Like any good handyman, Steve Robinson equipped himself with a set of tools before tackling a repair job. However, no utensils were necessary when the NASA astronaut fixed the space shuttle Discovery.
During a spacewalk that began this morning at 4:48 EDT, Mission Specialist Robinson ventured underneath the shuttle to work on the heat shield. A robotic arm attached to the International Space Station (ISS) hoisted a portable foot that carried him to the left side of Discovery’s belly. As the robotic arm positioned him, Robinson removed two gap fillers protruding between heat-shielding tiles.
Gap fillers are ceramic-coated fabric pieces used to fill small spaces and provide a cushion between the shuttle’s protective tiles. Thousands of gap fillers are located beneath each space shuttle. If they hadn’t been removed, the fillers may have generated unwanted heat and turbulence during re-entry, and NASA engineers weren’t willing to take any chances. Not having the tiles in place should not jeopardize re-entry.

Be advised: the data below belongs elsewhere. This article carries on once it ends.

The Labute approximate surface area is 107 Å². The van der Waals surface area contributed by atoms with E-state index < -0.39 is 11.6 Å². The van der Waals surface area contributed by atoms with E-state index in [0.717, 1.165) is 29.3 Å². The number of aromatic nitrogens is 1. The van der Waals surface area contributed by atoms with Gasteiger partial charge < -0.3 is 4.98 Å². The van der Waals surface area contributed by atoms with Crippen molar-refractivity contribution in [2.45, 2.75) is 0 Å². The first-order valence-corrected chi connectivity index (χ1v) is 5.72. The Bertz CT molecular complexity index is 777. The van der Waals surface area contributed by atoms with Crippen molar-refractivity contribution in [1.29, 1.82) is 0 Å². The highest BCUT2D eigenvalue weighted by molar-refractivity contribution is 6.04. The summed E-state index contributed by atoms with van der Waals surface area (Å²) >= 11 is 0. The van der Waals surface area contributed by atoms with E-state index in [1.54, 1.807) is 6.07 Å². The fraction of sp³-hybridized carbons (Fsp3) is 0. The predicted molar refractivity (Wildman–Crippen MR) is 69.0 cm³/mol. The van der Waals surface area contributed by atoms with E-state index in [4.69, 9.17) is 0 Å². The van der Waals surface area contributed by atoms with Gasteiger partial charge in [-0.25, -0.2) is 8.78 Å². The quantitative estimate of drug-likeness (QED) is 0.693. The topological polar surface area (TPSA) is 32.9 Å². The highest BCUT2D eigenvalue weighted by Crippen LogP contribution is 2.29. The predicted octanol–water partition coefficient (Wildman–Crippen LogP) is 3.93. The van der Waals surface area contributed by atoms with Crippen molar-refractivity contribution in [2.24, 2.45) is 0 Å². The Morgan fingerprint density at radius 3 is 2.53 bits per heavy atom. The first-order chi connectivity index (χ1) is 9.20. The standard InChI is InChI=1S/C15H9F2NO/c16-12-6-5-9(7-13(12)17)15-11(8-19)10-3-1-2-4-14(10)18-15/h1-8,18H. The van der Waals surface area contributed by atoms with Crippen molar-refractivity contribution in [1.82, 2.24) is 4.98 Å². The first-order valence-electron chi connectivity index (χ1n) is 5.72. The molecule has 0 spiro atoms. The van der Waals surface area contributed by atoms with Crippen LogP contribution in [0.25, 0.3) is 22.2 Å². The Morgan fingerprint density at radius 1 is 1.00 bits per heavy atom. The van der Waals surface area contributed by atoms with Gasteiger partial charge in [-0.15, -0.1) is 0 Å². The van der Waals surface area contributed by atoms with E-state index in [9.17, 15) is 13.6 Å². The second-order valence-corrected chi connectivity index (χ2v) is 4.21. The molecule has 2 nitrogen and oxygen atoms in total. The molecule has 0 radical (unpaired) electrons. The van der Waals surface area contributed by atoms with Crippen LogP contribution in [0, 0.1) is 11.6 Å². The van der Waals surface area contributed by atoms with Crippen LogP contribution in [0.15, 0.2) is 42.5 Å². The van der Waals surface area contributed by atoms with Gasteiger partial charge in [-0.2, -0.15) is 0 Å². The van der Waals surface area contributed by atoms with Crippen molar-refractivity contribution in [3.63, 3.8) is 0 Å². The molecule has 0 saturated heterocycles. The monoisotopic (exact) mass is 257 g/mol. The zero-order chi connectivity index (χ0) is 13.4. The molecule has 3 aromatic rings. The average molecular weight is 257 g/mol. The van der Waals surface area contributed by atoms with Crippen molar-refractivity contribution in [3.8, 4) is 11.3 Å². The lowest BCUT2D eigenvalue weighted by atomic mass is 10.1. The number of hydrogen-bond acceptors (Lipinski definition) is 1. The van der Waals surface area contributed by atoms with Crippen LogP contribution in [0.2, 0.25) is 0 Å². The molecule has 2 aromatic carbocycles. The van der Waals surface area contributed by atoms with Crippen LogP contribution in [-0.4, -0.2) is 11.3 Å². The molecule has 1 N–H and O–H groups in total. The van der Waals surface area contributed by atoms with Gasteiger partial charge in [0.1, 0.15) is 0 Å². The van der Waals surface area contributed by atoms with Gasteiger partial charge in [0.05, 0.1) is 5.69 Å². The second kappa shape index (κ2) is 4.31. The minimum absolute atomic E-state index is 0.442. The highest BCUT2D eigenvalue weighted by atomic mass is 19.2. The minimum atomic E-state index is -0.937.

During the operation, Robinson reported, “That [second gap filler] came out very easily … it looks like this big patient is cured.” The “surgeon” stowed both fillers and then photographed the orbiter for later analysis.
The project is more complicated than simply yanking the troublesome fillers from their slots. Discovery’s crew assisted with the repair. Mission Specialist Soichi Noguchi, also outside the shuttle, provided communications and visual support. While Mission Specialist Andy Thomas coordinated the spacewalk, Pilot Jim Kelly and Mission Specialist Wendy Lawrence operated the robotic arm.
This maintenance marks the first time NASA has attempted a repair of a shuttle’s exterior during orbit. The space agency developed the repair procedures in response to the February 2003 Columbia disaster.
Robinson and Noguchi also installed an external storage platform on the space station during the 6-hour spacewalk. Before returning to the payload bay, Robinson photographed the shuttle’s heat shield. This was the third spacewalk of STS-114.
Discovery is scheduled to return to Kennedy Space Center August 8.